Logitech’s upgrade to the G11, the G110, is an excellent gaming keyboard with a number of features that will certainly make any gamer or desktop power user, take kindly to it and never look back.

The most notable feature is, as with all gaming-focused keyboards, the programmable keys that can be linked to just about any function, macro, script, or shortcut in both Windows applications and games. The keyboard comes with 12 “G” keys to the left side with three profiles (M1, M2, M3) that are easily programmed and allow for on-the-fly switching, effectively giving you 36 programmable keys. Each of the three profiles can be assigned a color from red to blue and anything in between (meaning lots of shades of purple are possible). While the backlight for the keys isn’t quite as bright as you would like, the color differences are noticeable if you stay to extreme ends of the spectrum. Progressively lighter shades of purple won’t do you much good here.

Another great feature is the “desktop/gaming mode” switch located above the first bank of Function Keys along the top. Clicking this over into “game” mode disables the Windows and Context Keys making inadvertent trips to the desktop a thing of the past when you really just wanted to hit CTRL to crouch behind a crate.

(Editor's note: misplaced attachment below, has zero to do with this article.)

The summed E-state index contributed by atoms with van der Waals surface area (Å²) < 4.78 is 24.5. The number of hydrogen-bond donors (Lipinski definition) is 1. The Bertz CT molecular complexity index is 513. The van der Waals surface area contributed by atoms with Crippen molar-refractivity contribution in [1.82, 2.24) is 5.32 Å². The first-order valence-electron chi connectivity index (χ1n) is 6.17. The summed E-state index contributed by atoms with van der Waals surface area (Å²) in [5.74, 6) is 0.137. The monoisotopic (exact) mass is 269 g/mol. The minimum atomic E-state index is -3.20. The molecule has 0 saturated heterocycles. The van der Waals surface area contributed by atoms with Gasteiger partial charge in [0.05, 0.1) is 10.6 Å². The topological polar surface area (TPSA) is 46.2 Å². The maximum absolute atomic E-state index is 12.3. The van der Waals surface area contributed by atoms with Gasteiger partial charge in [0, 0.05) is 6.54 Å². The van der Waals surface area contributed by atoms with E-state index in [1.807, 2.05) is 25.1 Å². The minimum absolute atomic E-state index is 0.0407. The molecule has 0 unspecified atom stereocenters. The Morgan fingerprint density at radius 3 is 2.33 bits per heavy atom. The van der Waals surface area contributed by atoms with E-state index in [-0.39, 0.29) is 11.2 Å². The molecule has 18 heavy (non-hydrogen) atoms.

Along the top ridge are standard mini jacks for your gaming headset (microphone and headset) as well as mute buttons for each. Also available is a standard USB 2.0 jack, although this jack is non-powered. To the upper right corner are the standard media controls with a volume control wheel and a mute button, all work natively with Windows without any additional software.

To program all of the function keys you’ll need to install the provided Logitech software which allows for customized programming of each of the 36 “G” keys, for basic functionality you can enter in your own macro commands, or record a keystroke macro and make common functions easier to perform. For desktop power users you can even enter in blocks of text that make repetitive typing easier.

The keys themselves are very soft and quite, after being used to a slightly more rigid keyboard for typing, it takes some getting used to, but you adapt quickly depending on your need for tactical feedback. The extra size of the keyboard (due to the programmable keys) makes finding your “home” location a bit more difficult without looking and the nubs on the F and J keys are a little smaller than usual, so don’t be surprised if you somehow start on the wrong key and hit CAPS LOCK a bunch in the beginning, you’ll eventually get the hang of it.

In the end the G110 is a solid, thin, and versatile keyboard that allows for deep customization in a variety of applications, while profile importing is allowed, there isn’t a huge community actively hosting profiles to download, but even generic gaming profiles would get novices users on the right foot, maybe even game publishers releasing recommended profiles wouldn’t be such a bad thing. You can’t go wrong with the G110, coupled with a G9 Laser Mouse to frag some aliens this weekend.

Written by Erich Becker
Thirty-something with a love of everything we cover here, and a few things we don't. Erich has run Entertainmentopia since the site's inception in 1999, countless redesigns, a few crashes, and a lot of media later, here you have it!